Vadim Koltsov


This was the year of 1979 when a boy came home and found a box on the couch. Wondering what was inside he opened the box and jumped in the air with a glee. There was a brand new acoustic guitar with bright shiny steel strings on it. He grubbed the instrument and pretended he could play, spent a good 2 hours of what he called back then playing guitar. Let me introduce you to the 9-year-old boy who loved playing guitar so much he could practice all day alone. Me, Vadim Koltsov

I was born in a small Town in Eastern Europe and grew up in with a single mom’. My mom was a singer and traveled a lot. So, I spent a lot of time with my grandma yet missing my mom. I was a small tiny boy who was bullied, pushed around and called names and was growing painfully shy and closed not wanting to expose myself to my peers. The day my mom bought me my first guitar, my life changed forever. I liked it so much I could practice all day alone and soon I could play a good number of instrumental pieces and songs. I became a star among peers. I realized I could talk to people through my playing and they would listen to me, they would believe me and they would follow and trust me. I overcame my shyness and poor self-esteem through playing guitar and built a confidence of the person who could go out and speak. Asking questions wasn’t a problem for me anymore. 

So why do I tell you this story? I know that a lot of you are asking yourself

“Is My Child Practicing Enough?”, “I’m Paying For Lessons So They Should Be Practicing An Hour A Day So That I Can Get Money’s Worth!

I realize that my view in this article will conflict with a lot of you, but I would ask that you look at my musical achievements before passing judgement on my take regarding students and practicing: 1998 Master Degree in Double Bass from Moscow Conservatory of Music 1994 Bachelor Degree in Double Bass and Pedagogy with distinction from the Tiraspol Musical Collage in Moldova · 1993 the winner 1st price of the International musical competition among Double Bassists in Moldova · 1990 Diploma in Guitar performance Tiraspol Conservatory of Music.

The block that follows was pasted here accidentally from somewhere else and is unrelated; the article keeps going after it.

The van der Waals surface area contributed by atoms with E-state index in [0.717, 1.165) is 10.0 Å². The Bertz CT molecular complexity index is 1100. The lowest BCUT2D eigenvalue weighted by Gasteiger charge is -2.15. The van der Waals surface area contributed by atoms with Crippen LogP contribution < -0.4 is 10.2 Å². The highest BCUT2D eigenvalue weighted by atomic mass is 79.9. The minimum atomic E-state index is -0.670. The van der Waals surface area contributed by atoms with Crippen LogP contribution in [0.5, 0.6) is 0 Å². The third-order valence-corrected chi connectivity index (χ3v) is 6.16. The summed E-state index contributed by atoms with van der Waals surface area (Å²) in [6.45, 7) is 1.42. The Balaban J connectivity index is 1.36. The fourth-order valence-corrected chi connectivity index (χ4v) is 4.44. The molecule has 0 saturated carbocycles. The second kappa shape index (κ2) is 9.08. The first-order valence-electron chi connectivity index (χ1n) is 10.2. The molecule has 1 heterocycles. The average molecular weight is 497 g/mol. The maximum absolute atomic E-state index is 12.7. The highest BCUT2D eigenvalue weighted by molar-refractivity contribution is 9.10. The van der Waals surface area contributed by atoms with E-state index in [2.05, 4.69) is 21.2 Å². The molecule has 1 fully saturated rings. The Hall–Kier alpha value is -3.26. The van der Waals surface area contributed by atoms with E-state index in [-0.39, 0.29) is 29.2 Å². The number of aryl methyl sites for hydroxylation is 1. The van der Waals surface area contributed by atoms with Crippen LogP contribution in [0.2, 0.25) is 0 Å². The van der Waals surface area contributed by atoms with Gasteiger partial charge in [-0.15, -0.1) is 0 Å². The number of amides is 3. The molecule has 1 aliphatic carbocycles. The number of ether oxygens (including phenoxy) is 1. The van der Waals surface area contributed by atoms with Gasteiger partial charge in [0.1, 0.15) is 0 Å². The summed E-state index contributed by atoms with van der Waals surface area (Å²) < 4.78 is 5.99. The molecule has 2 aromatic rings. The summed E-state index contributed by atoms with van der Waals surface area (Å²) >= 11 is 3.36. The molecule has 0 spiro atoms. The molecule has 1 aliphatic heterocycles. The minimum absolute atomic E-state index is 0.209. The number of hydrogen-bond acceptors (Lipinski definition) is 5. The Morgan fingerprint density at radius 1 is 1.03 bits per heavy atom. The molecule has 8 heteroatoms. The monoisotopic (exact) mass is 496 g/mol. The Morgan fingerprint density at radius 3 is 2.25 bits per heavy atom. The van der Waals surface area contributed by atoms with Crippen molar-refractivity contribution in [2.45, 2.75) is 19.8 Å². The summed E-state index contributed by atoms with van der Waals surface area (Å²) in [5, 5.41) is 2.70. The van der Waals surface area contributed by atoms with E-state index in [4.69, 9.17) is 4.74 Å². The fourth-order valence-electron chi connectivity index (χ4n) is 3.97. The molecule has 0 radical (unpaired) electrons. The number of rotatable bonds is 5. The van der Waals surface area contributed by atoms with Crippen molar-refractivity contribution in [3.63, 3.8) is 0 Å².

After teaching for over 15 years and working with over 500 students, I realize that every student is different. That’s the attitude we live by at the School and it’s part of the reason why we’re able to help so many students. As a result, some students will practice an hour a day or more, but many won’t and they should not be given up on.

What if my mother had given up on me? My mom enrolled me in guitar at the age of 10 and it turned my life around. I said to myself “That is what I want to do” ,and now with confidence I can state that music helped me in overcoming a lot of life obstacles and it still does.
The early years of guitar allowed me to have a head start in Double Bass. When I became serious this greatly benefited my progress. In other words: every lesson is an investment in your child’s musical future. Every recital is monumental achievement that they may not appreciate for years. It’s like vegetables. You might still not like to eat broccoli, but your parents don’t make cookies every day.

I know that a lot of your children refuse to practice, so I ask you to consider the following:

Don’t Measure Practice In Hours, Measure It In “What” They Will Play For You
Go For Quality Not Quantity.

If they will play one 60 second piece every week or so, to show you that they’re learning, you’re doing the right thing. Just because your child isn’t practicing today, doesn’t mean they will not practice someday. We have seen remarkable transformations with students who go from 0 to 60 because they get inspired by a concert or movie.

Pictured above is my son Sasha and he is 9 and loves playing guitar with me. I was asking him if he wants to perform. He was reluctant and hesitant to answer. Then he asked me “Do I have to?” I said “Well, you are encouraged but you don’t have to. Are you afraid of going on the stage?” He said “yes, I am too shy to perform in front of people.” This reminds me of somebody. Then he told me something that I will never forget. “Daddy I am still a little boy give me another year, when I become more mature I’ll be more confident then”. I know one day music will help him to overcome his shyness just like it did when I was his age. This is the formula to success, so when he is mature enough, he will have all the right early training in place. But no matter the level of your child’s practice, if they’re not breaking their instruments and running out of the lessons, I assure you, they’re doing ok!

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